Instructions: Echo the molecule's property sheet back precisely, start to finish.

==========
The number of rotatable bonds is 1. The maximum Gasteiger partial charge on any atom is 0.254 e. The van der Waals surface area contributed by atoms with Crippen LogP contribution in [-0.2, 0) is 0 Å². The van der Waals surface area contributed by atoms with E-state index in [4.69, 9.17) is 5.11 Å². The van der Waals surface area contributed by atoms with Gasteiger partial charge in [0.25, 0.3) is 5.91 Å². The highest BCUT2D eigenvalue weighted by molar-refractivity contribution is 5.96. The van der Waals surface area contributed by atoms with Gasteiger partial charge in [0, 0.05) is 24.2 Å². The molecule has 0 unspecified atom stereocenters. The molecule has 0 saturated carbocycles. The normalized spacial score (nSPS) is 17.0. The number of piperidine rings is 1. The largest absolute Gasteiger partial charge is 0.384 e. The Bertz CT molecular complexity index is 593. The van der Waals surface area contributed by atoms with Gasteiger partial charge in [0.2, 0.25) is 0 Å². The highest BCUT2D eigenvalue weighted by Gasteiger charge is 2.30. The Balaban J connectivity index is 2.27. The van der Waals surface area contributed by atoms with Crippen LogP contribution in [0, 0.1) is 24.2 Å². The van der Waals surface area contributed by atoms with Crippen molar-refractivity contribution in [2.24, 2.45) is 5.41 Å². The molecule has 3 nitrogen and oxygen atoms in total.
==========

The number of rotatable bonds is 1. The maximum Gasteiger partial charge on any atom is 0.254 e. The van der Waals surface area contributed by atoms with Crippen LogP contribution in [-0.2, 0) is 0 Å². The van der Waals surface area contributed by atoms with E-state index in [4.69, 9.17) is 5.11 Å². The van der Waals surface area contributed by atoms with Gasteiger partial charge in [0.25, 0.3) is 5.91 Å². The highest BCUT2D eigenvalue weighted by molar-refractivity contribution is 5.96. The van der Waals surface area contributed by atoms with Gasteiger partial charge in [0, 0.05) is 24.2 Å². The molecule has 0 unspecified atom stereocenters. The molecule has 0 saturated carbocycles. The normalized spacial score (nSPS) is 17.0. The number of piperidine rings is 1. The largest absolute Gasteiger partial charge is 0.384 e. The Bertz CT molecular complexity index is 593. The van der Waals surface area contributed by atoms with Gasteiger partial charge in [0.2, 0.25) is 0 Å². The highest BCUT2D eigenvalue weighted by Gasteiger charge is 2.30. The Balaban J connectivity index is 2.27. The van der Waals surface area contributed by atoms with Crippen LogP contribution in [0, 0.1) is 24.2 Å². The van der Waals surface area contributed by atoms with Crippen molar-refractivity contribution in [2.24, 2.45) is 5.41 Å². The molecule has 3 nitrogen and oxygen atoms in total.